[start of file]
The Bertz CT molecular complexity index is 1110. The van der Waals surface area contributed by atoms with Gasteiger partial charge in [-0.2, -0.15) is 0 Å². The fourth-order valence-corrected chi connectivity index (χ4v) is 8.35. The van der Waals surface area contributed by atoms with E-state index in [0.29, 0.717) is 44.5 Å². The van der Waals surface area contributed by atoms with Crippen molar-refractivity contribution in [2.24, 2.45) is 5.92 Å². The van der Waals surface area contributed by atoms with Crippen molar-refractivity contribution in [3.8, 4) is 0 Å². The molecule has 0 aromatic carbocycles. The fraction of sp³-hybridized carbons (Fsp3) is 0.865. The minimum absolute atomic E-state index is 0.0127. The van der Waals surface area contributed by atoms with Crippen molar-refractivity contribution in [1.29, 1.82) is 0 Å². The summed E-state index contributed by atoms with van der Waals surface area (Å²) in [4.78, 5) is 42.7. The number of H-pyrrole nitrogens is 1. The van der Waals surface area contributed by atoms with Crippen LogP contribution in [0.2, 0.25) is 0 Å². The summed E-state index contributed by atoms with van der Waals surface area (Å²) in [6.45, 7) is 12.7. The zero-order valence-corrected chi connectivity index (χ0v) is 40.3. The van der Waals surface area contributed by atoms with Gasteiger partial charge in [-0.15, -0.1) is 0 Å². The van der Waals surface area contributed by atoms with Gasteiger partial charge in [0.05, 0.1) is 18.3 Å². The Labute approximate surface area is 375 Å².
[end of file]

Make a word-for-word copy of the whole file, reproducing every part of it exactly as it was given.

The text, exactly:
The Bertz CT molecular complexity index is 1110. The van der Waals surface area contributed by atoms with Gasteiger partial charge in [-0.2, -0.15) is 0 Å². The fourth-order valence-corrected chi connectivity index (χ4v) is 8.35. The van der Waals surface area contributed by atoms with E-state index in [0.29, 0.717) is 44.5 Å². The van der Waals surface area contributed by atoms with Crippen molar-refractivity contribution in [2.24, 2.45) is 5.92 Å². The van der Waals surface area contributed by atoms with Crippen molar-refractivity contribution in [3.8, 4) is 0 Å². The molecule has 0 aromatic carbocycles. The fraction of sp³-hybridized carbons (Fsp3) is 0.865. The minimum absolute atomic E-state index is 0.0127. The van der Waals surface area contributed by atoms with Crippen molar-refractivity contribution in [1.29, 1.82) is 0 Å². The summed E-state index contributed by atoms with van der Waals surface area (Å²) in [4.78, 5) is 42.7. The number of H-pyrrole nitrogens is 1. The van der Waals surface area contributed by atoms with Crippen LogP contribution in [0.2, 0.25) is 0 Å². The summed E-state index contributed by atoms with van der Waals surface area (Å²) in [6.45, 7) is 12.7. The zero-order valence-corrected chi connectivity index (χ0v) is 40.3. The van der Waals surface area contributed by atoms with Gasteiger partial charge in [-0.15, -0.1) is 0 Å². The van der Waals surface area contributed by atoms with Gasteiger partial charge in [0.05, 0.1) is 18.3 Å². The Labute approximate surface area is 375 Å².